No weapons at start of Marikana strikeComment on this story
Rustenburg - Traditional weapons were brought in at a later stage of the wild-cat strike at Lonmin mine’s platinum operation in Marikana, North West, video evidence showed on Tuesday.
The evidence leading team screened a series of video clips captured by members of Lonmin security and police officers.
Footage captured on August 9, during the early stages of the protest, showed the protesters gathered at a Lonmin office in Wonderkop. The hundreds of protesters were singing and chanting. No traditional weapons were captured in that scene.
A member of the evidence leading team stated that evidence would be led to show that the protest action started off without the use of traditional weapons, including pangas, spears, knobkerries, clubs, and sticks.
The team, led by advocate Mbuyiseli Madlanga, had requested to screen video footage captured between August 9 and 16 before the three-member commission.
Scenes captured on August 10 were significantly different from those of the previous day. The protesters on August 10 had brought their traditional weapons with them; some were dancing ecstatically and waving the weapons.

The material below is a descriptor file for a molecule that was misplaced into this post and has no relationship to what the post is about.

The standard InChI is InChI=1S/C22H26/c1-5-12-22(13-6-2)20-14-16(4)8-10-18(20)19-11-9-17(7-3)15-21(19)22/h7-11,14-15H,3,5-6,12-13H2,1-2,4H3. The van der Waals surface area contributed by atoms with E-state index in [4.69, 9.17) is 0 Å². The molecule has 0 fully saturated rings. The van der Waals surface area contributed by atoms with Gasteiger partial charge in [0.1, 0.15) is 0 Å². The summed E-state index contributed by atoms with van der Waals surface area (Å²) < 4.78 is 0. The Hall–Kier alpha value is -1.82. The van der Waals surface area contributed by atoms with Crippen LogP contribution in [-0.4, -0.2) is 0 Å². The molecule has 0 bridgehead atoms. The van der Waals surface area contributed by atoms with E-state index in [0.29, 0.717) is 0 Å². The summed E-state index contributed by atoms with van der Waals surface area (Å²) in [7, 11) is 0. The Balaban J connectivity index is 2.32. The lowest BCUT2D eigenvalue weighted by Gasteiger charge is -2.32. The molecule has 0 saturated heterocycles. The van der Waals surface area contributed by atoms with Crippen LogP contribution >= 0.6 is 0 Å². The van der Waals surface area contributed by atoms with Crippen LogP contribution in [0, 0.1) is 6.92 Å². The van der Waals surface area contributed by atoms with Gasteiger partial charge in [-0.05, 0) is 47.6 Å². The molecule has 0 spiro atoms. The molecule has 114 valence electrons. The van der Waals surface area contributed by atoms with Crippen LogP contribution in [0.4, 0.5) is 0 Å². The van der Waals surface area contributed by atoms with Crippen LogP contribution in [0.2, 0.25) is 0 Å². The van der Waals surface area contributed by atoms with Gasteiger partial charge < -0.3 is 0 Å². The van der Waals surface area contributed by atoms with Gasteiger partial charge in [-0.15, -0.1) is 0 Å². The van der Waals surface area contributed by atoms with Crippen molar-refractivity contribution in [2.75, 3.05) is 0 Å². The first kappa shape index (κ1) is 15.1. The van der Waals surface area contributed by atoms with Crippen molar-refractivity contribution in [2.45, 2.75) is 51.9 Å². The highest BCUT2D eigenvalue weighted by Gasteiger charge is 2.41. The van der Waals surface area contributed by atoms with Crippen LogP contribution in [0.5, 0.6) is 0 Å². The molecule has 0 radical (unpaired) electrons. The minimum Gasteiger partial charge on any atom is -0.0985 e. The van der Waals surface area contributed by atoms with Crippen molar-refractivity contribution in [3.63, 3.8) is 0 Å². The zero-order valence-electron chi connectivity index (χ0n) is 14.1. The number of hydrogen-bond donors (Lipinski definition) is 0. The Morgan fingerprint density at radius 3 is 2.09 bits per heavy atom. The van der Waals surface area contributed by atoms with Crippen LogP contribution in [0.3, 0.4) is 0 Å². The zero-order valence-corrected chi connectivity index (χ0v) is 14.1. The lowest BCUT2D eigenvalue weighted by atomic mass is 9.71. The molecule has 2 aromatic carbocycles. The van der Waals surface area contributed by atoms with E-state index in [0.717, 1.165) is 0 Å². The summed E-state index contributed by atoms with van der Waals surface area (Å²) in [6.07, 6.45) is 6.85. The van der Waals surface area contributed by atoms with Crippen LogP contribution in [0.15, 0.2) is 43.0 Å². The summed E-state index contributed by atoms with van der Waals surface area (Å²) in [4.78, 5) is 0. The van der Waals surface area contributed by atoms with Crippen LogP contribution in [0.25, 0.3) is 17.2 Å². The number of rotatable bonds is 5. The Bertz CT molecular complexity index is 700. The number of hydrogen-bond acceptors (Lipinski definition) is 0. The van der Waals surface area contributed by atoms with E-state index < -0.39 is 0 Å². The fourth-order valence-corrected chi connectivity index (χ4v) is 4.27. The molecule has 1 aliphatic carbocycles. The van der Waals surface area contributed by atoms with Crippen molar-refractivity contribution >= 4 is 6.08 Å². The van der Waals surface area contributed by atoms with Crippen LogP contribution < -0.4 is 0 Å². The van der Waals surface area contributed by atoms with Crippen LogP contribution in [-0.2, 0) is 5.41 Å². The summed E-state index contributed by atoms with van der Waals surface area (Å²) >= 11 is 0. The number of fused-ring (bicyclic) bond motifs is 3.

The crowd of protesters marched to a Lonmin office, which was secured by guards and police officers.
On August 11, the video footage shows a group of protesters heading to offices of the National Union of Mineworkers (NUM). No incidents of violence were captured on the videos of August 9, 10, and 11.
The group initially congregated at the Nkaneng informal settlement “to discuss a way forward”, according to a Lonmin cameraman doing a voice-over in the footage.
Other footage captured later on August 11 showed the protesters marching and carrying weapons.
Family members, mainly women in black regalia, stared attentively as the series of videos were played on big television screens.
The commission led by retired judge Ian Farlam is holding public hearings at the Rustenburg Civic Centre, North West, as part of its inquiry into the deaths of 34 striking miners killed in a confrontation with police on August 16 in Marikana.
Another 78 people were wounded in the shooting and scores were arrested.
Earlier on Tuesday, the Farlam commission heard that a ballistic report detailing how firearms were used during the Marikana
shooting was now ready for collection.
Advocate Tebogo Mathibedi SC, representing the police at the commission, said the Independent Police Investigative Directorate (Ipid) was told to collect the report from the forensics laboratory in Pretoria.
Farlam told Madlanga to get the report “as soon as possible”.
“It is very important for this commission to have that ballistic report. I'm not sure if it will be Ipid or you getting it, but what is important is (that) we get it as soon as possible,” said Farlam.
Madlanga assured the commission the report would be brought in “fairly urgently”.
“It seems there are certain formalities with regards to us laying our hands on the report. We were told that since these (investigations linked to the report) are Ipid investigations on the SAPS, the report will be given to Ipid. We will make sure that we get it soon,” said Madlanga.
Farlam urged Madlanga to “prepare scissors to cut through the red tape”.